Ms. Schiller’s students sketching at Red Fox Meadow
Research in Ms. Schiller’s Elementary class
Working and discovering together!
Ms. Arminio’s Lower Elementary Classroom
The year started off with a big bang! The students are eager to learn new lessons and handle the materials. The environment is prepared. The students are enjoying community.
During our work periods, we are writing stories using our spelling, reading books, practicing grammar, adding, subtracting, multiplying, and dividing. Fraction work is a favorite and finding equivalents or converting improper fractions has become quite popular.
The changing seasons allow us to explore rotation and revolution of the earth. Solids, liquids and gases are all around us and now we know why and how they work to make our lives interesting and better.
Our Earth is so important to our survival; therefore we are learning about it inside out. It is the only planet we know of that has just the right environment for plants and animals to live in.
Ms. Christiansen’s Upper Elementary Classroom
There is a lot of great work happening in upper elementary. Students continue to amaze me with their stamina and creativity! The children are working hard each week to write a five paragraph essay in answer to a classic philosophical question. Two of the questions we’ve discussed are Plato’s classic, “Are you a fair and just person?” and “Will having fun make you happier than studying?”, asked by Brittish philosopher John Stuart Mill. The children are working hard to write strong thesis statements on which to build their essays and we are having rich classroom discussions. Please ask your child each Tuesday what the new question is. I invite you to hear their ideas and share your own with them.
All of the children have been having rich discussions about their book club selections. Our five groups have been working on comprehension, vocabulary, understanding literary devices and more while enjoying reading great literature!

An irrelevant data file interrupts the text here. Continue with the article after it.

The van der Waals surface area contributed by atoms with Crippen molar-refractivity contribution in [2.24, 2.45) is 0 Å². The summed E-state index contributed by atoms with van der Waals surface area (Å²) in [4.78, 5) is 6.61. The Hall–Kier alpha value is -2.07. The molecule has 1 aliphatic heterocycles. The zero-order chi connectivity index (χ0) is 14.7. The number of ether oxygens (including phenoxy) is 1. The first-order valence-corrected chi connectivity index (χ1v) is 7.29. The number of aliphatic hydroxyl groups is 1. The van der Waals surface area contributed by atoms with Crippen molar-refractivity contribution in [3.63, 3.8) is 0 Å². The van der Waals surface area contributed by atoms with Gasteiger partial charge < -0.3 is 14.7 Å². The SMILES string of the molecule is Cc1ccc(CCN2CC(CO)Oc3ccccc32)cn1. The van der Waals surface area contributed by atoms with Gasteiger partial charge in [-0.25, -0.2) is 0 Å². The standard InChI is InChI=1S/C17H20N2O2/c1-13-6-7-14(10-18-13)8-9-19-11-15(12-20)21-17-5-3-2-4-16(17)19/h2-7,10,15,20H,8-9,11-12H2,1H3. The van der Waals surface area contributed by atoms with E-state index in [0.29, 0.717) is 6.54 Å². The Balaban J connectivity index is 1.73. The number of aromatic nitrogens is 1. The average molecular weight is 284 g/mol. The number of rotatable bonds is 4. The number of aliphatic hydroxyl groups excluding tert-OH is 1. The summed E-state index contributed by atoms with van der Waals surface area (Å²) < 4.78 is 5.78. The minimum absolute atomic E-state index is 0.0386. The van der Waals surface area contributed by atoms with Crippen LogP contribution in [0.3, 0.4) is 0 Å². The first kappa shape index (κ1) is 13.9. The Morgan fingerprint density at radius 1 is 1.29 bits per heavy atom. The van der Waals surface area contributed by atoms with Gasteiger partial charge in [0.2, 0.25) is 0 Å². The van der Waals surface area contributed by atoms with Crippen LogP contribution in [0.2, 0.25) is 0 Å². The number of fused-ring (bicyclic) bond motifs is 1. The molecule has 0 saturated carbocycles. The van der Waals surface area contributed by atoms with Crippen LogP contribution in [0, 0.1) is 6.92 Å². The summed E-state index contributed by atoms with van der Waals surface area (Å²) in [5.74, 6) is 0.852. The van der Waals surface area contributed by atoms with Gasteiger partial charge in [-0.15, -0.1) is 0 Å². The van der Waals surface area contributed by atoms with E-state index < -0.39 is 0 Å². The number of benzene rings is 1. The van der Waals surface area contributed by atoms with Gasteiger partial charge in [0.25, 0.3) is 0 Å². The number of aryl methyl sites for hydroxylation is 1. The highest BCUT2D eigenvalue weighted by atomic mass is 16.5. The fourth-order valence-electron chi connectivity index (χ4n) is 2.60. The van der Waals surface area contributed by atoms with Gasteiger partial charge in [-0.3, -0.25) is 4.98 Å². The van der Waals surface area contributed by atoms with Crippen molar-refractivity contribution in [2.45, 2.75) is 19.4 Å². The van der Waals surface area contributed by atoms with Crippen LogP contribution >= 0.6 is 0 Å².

The entire class has completed their first report, and some children have been following up with art projects and some are planning going outs to further their understanding. If you are interested in being a driver/chaperone on a going out, please reach out to the office for details.
The fifth years are working hard to prepare for our upcoming trip to FCMS’s first trip to EcoWeek at CSU’s Mountain Campus. The children learned how to take detailed notes and have begun to write a comprehensive research paper on Colorado biodiversity. They will have the opportunity when we are in the field to ask our instructors questions, participate in ecology classes and experience Colorado’s amazing biodiversity. It will be an unforgettable experience!
Math and geometry work is as individual as our students. Many children are refining their word problem solving skills and learning new strategies. Children are adding decimals and fractions, dividing really big numbers and figuring the circumference of circles larger than our earth! Your child’s nightly math fact practice supports all of this big work and increases their confidence to try more challenging math.
We have begun our study of the cosmos and all that it holds, as we do each year in elementary, with Great Stories. The children have heard the Coming of the Universe and The Coming of Life. Some children are looking at cells under the microscope, learning about volcanoes, studying planets and we are all singing a lot of songs about plants and animals. Some children are studying the Sumerians and the Egyptians, some of our most creative ancestors. Others are studying how humans have met their fundamental needs over time.
Children have been delighted to receive art lessons about perspective and pointillism. Many children have also been receiving ukulele and tone bar lessons. Both provide more opportunities for creative follow ups and a way for children to ground themselves.
A large part of our work these first 6 weeks has been building community and trust. This is accomplished, in part, by our afternoon peace circle. Each day, we spend time discussing the needs of our community, resolving any issues and sharing our gratitude for each other. The ‘big work’ of upper elementary is refining work habits, and finishing the self-construction that occurs in childhood. Challenging children with big work, big ideas and giving them the support to discover how they learn and manage their time best is what we do each day.